Late morning, I gave a video interview for an artistic project which includes “eco-visionairies” and will be shown in a Lisbon museum in April 2018. Afterwards, the videographer followed me as I talked with people who had been watching the interview. When I noticed him he said he was playing paparazzi. “Alright! I’ve never had a paparazzi.” When we reached the outside doors, I turned and told the story of Bill Nye being ambushed at an airport and asked if he thought humans would go extinct. He said, “I think there’s no doubt of it. Almost all species have gone extinct.” They posted the video with “Bill Nye predicts human extinction” as click bait.
That afternoon, several of us took a tour of the art installations in the studio. One piece was a postcard display stand with postcards of the Amazon rain forest in every holder, giving the appearance of a tree.
Amazon converted to postcards.

A five foot “car air freshener,” with a photo of the Amazon on one side and a description of presentations on the other, was suspended from the ceiling.
It didn’t stink up the studio.

In the next room, two artists created a display that was a greenhouse with a shelf of  plants about a meter off the floor There were holes in the shelf, so Keort van Mensvoort from Amsterdam and I climbed in through a low door and stuck our heads up. Our heads were in the plants. We could smell them and examine them up close.
The artists, and Keort’s head becoming the Amazon.

Through an interior courtyard open to the sky, we climbed the stairs to a room with images of the Amazon rain forest and its animals projected on the wall. The artist said she couldn’t afford to go to the Amazon. Her name, Sónia Baptista, is in Amasonia. Background music prevented me from hearing most of her short presentation.

Around 5:00, Jonathan, Vânia and I took a cab to the Museum of Biodiversity for the sound check and set up.
Museum entrance
I was grateful they were doing it so far in advance. We queued the two-minute “Not pregnant” video, just in case.
One of the quotes on the wall.

A mid-sized great blue whale skeleton was suspended above.
150 people would soon come to hear my talk:
“Voluntary Human Extinction: Fresh Hope for Planet and People.”

Interviews on Thursday and Friday had been good practice for my presentation. My last talk was in March and it didn’t go well. I wrote a good essay but a bad talk. This time I just had notes on three cards off to the side for reference if needed. There was no speaker’s stand, which is what I requested: I don’t like barriers between me and the audience. I’ve been presenting these ideas so long they just need a nudge to come out.
Vânia and I were ushered to the side room where we couldn’t be seen by the audience as they came in. We chatted in the dark and shared reassuring hugs. This was the time we’d been working toward for months. We came out to the stage to applause, which was very reassuring.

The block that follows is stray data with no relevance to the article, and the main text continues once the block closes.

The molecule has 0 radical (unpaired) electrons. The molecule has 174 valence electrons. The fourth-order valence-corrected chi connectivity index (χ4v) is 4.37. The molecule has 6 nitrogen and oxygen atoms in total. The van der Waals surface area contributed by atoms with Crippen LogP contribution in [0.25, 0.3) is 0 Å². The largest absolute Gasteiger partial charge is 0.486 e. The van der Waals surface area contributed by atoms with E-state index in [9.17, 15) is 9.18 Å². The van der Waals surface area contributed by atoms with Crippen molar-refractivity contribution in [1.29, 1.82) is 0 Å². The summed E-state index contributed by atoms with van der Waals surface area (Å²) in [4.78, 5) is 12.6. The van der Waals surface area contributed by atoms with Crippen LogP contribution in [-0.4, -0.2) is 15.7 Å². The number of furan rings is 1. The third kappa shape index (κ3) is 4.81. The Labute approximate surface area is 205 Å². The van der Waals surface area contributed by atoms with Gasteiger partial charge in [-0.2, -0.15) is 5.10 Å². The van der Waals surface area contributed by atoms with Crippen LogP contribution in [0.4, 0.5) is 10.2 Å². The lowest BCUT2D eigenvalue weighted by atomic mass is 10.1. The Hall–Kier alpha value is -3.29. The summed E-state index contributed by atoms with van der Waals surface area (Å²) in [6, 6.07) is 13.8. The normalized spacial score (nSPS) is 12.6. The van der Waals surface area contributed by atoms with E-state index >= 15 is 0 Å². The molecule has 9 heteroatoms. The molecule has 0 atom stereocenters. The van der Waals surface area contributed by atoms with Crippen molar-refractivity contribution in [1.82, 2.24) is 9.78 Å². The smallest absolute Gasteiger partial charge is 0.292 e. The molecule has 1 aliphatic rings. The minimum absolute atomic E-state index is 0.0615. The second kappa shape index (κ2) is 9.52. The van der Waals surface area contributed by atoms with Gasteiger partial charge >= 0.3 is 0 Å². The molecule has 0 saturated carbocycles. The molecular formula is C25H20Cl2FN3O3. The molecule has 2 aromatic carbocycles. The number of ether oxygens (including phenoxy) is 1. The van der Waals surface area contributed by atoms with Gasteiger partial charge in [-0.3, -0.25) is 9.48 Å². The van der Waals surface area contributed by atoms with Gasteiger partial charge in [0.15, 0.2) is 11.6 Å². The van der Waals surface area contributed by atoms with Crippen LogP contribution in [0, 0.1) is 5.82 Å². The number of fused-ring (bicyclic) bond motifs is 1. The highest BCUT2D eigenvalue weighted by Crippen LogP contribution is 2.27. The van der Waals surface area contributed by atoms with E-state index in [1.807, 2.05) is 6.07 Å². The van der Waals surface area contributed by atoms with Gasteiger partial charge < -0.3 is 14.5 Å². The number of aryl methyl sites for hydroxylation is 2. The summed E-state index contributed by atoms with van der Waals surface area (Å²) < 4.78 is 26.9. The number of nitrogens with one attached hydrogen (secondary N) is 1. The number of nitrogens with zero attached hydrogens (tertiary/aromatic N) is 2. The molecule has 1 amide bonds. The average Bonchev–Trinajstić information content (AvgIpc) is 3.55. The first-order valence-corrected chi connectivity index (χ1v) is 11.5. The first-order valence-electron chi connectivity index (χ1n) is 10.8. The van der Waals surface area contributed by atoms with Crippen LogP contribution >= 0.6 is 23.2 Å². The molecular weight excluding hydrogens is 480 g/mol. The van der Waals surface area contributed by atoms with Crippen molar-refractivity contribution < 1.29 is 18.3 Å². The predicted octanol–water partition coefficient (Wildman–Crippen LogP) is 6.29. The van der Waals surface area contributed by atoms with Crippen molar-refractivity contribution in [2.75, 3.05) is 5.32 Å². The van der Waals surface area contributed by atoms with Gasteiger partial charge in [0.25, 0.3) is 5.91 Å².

We sat in the chairs on a slightly raised platform to the side of a massive screen. Vânia explained why I was invited and how many might consider this an extreme solution, but she considered it radical in the Latin sense of the word: getting to the root.
I stood up and opened by explaining the two basic premises: voluntary non-procreation and ceasing perpetuation of our species. I assured them we weren’t blaming people who have already procreated, and that there were many people in the Movement with offspring.
“We’re concerned about both the biosphere and humanity. If there were fewer of us each day instead of more, conditions for both would improve.”
The Anthropocene controversy had to be addressed. “We have altered Earth’s ecosphere more drastically than any species we know of. This is a unique time. We are treating the biosphere the same way one culture will colonize another and displace it. We are converting wildlife habitat into human habitat. It’s domination and oppression, the same as exists within cultures, with patriarchy, classism, and racism. Maybe we can find a name that matches what we want this period to be — the liberation era, perhaps. But first we have to achieve that. Until then, we have to admit the name fits.”
I talked about the importance of gender equality and the reproductive freedom and education of girls that follows.
“The chances of all seven and a half billion of us deciding not to procreate aren’t likely, but neither are the chances we’ll provide for nine or ten billion of us in the future. We aren’t taking care of everyone today. Tens of thousands of children die each day of preventable causes. If there were fewer of us we might be able to provide for everyone.